Warren Gerds/Critic at Large: Review: Green Bay orchestra personable in virtual series opener

Critic At Large

Civic Symphony of Green Bay

Segment logo.

GREEN BAY, Wis. (WFRV) – Civic Symphony of Green Bay has a certain style in its answer to the live-performance shutdown – a virtual series of performances.

The community orchestra posted its first offering in its “Fall 2020 Virtual Season” and linked it to

Here is a look-see:

Introducing the program and three-part series is Seong-Kyung Graham, music director.

She notes, “Although there are no in-person performances at this time, we are still at work trying to provide you with new ways for us to serve our community, which means we still have ongoing expenses. If you could possibly support us by going to our website,, and click on ‘donate’ button or sending us a check to ‘Civic Symphony of Green Bay, P.O. Box, 302, Green Bay, WI, 54305,’ it would help us continue our mission.”

The videos are free, and people can be notified when each video is released by subscribing to the orchestra’s emails or following its Facebook page.

The segment is titled “Movement I, Introduction,” featuring string specialists Blakeley Menghini, principal violist, and Michael Dewhirst, principal cellist.

Along with performing in a home setting – of course, not of a studio aural level – each musician tells personal stories. The latter is a bonus.

Blakeley Menghini

She grew up in northern Illinois and was inspired to her career by her first viola teacher, with whom she studied from age 10 through high school. Blakeley Menghini earned a doctoral degree in viola performance from the University of Wisconsin-Madison in May 2018.

She is a member of the professional Griffon String Quartet(background in a review), formed by Midsummer’s Music.

Blakeley Menghini started playing in the orchestra in 2019: “I love the environment and just the attitudes of everyone involved. I think it’s really fun to get together with everybody on Thursdays.”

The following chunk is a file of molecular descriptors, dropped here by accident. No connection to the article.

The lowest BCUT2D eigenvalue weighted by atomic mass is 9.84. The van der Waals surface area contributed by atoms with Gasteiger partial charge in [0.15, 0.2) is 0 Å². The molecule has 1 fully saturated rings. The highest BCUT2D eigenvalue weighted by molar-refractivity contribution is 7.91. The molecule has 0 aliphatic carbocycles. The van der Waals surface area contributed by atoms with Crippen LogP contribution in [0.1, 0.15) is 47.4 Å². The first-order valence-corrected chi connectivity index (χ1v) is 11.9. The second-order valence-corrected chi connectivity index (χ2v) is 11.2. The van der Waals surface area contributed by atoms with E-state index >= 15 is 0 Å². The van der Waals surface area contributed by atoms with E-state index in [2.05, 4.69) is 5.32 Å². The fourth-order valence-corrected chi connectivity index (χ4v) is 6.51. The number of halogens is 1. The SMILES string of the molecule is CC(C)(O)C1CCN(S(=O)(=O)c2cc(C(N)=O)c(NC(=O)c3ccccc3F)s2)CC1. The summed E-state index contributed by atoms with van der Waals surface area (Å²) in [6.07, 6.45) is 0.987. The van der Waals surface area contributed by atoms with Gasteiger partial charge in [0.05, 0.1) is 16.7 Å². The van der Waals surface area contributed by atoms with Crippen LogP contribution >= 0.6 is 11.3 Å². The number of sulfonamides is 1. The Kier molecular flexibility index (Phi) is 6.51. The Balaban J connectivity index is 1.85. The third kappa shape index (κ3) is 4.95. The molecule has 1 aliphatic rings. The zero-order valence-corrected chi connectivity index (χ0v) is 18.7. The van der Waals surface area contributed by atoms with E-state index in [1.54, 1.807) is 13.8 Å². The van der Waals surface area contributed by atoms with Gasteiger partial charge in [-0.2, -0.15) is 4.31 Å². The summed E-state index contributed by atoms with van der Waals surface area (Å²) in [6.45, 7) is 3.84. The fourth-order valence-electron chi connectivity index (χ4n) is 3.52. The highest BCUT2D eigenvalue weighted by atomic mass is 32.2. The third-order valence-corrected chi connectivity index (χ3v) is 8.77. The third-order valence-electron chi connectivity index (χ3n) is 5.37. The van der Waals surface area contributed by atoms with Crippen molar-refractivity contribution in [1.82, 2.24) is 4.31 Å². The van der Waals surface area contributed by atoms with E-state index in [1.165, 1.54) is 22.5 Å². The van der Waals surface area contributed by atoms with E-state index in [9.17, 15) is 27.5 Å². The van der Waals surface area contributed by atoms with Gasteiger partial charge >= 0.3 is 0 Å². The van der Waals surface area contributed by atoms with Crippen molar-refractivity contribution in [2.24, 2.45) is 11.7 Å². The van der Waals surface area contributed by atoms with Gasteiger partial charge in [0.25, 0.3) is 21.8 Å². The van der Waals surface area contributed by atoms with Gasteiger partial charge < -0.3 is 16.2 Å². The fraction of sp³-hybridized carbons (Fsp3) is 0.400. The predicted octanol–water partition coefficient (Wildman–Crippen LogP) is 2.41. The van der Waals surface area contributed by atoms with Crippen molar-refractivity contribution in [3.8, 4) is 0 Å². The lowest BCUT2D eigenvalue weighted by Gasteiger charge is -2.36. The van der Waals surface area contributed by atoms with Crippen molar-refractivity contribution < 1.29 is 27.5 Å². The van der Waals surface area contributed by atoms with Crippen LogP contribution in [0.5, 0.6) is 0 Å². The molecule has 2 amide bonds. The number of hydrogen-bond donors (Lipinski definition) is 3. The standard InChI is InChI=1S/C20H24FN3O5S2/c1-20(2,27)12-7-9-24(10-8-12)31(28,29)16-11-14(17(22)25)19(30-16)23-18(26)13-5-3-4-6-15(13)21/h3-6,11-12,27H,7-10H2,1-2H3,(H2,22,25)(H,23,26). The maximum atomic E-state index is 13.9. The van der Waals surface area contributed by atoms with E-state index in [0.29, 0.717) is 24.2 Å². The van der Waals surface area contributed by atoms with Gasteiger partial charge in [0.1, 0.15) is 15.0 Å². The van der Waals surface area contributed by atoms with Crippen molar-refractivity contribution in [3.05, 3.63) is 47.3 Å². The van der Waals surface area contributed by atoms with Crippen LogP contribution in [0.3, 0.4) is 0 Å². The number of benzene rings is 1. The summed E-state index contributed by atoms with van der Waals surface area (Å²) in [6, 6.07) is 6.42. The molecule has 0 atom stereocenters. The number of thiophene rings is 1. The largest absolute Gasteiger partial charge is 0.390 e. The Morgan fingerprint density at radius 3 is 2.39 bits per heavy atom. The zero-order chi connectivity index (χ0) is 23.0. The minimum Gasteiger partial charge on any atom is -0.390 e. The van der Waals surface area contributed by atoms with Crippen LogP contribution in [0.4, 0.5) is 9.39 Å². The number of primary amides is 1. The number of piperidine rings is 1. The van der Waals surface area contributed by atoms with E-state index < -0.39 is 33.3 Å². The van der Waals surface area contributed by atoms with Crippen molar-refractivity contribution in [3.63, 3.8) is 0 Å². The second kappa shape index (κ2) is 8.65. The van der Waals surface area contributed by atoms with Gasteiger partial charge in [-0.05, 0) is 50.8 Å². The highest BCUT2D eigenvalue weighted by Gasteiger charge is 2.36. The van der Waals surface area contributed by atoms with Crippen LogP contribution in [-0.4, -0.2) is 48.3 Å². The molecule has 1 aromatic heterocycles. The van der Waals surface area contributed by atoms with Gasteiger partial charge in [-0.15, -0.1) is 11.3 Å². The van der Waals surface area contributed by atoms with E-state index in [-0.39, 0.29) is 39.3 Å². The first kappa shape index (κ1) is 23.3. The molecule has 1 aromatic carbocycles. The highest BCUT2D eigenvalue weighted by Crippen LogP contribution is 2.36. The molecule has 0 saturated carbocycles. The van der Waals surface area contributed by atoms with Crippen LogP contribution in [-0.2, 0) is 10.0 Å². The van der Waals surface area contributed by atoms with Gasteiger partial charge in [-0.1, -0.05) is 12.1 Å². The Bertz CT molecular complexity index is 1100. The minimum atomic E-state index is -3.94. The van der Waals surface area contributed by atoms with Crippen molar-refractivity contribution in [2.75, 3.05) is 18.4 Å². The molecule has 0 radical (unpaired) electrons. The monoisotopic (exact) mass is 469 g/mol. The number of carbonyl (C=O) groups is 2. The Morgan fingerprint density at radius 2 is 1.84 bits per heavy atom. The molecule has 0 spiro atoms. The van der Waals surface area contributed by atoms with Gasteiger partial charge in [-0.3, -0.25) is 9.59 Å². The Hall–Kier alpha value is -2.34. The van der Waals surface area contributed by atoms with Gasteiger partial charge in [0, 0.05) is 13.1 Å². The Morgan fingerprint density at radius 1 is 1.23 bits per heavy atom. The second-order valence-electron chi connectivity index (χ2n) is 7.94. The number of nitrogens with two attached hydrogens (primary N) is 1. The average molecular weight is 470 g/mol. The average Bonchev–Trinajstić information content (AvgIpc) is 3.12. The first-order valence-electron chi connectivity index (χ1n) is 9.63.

She describes the difference between playing in a quartet and an orchestra: “There is no conductor in quartet playing. As a quartet violist, I have to play the part of the viola section, sometimes the part of the percussion section, sometimes the part of the oboe section or bassoon section, and I also have to play the part of maybe one-fourth of the conductor. It’s sort of like each member of the string quartet has to share the leadership where in a symphony orchestra most of the leadership falls upon the conductor and the concertmaster. I really love doing both so I get varied experiences.”

Blakeley Menghini. (Screenshot)

Her pieces:

+ Frank Bridge’s “Spring Song” – of a warm melancholy.

+ Edward Elgar’s “Salut d’Amour” – a romantic aura.

+ Gabriel Faure’s “Pavane” – previously recorded with piano accompaniment and of cleaner aural quality as it embraces an atmosphere like an idyllic day, as if on a stroll when all is right with the world.

“I really love the deep sound and the lower pitch in contrast to the higher-pitched violin,” she says of the viola.

Michael Dewhirst

He is dressed casually in athletic shorts and T-shirt with his cello between his legs. As he speaks, his dog plays with a squeaky toy.